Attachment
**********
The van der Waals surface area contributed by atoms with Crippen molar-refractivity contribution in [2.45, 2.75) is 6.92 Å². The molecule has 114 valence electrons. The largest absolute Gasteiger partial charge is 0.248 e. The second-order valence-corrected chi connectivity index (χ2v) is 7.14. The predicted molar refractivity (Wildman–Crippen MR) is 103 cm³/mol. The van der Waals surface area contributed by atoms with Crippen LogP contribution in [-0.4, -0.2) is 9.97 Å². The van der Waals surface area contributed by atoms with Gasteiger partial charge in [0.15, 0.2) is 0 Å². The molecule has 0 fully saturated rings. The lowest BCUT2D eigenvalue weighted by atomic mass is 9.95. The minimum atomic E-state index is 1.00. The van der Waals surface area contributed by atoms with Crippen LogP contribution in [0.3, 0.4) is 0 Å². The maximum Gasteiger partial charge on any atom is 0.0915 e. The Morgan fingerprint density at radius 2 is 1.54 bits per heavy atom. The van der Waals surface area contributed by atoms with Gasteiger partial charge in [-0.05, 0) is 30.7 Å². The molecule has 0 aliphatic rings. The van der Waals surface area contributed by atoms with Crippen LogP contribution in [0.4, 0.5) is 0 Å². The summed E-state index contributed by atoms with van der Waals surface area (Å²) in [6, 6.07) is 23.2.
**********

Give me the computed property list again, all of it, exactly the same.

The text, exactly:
The van der Waals surface area contributed by atoms with Crippen molar-refractivity contribution in [2.45, 2.75) is 6.92 Å². The molecule has 114 valence electrons. The largest absolute Gasteiger partial charge is 0.248 e. The second-order valence-corrected chi connectivity index (χ2v) is 7.14. The predicted molar refractivity (Wildman–Crippen MR) is 103 cm³/mol. The van der Waals surface area contributed by atoms with Crippen LogP contribution in [-0.4, -0.2) is 9.97 Å². The van der Waals surface area contributed by atoms with Gasteiger partial charge in [0.15, 0.2) is 0 Å². The molecule has 0 fully saturated rings. The lowest BCUT2D eigenvalue weighted by atomic mass is 9.95. The minimum atomic E-state index is 1.00. The van der Waals surface area contributed by atoms with Crippen LogP contribution in [0.3, 0.4) is 0 Å². The maximum Gasteiger partial charge on any atom is 0.0915 e. The Morgan fingerprint density at radius 2 is 1.54 bits per heavy atom. The van der Waals surface area contributed by atoms with Gasteiger partial charge in [-0.05, 0) is 30.7 Å². The molecule has 0 aliphatic rings. The van der Waals surface area contributed by atoms with Crippen LogP contribution in [0.4, 0.5) is 0 Å². The summed E-state index contributed by atoms with van der Waals surface area (Å²) in [6, 6.07) is 23.2.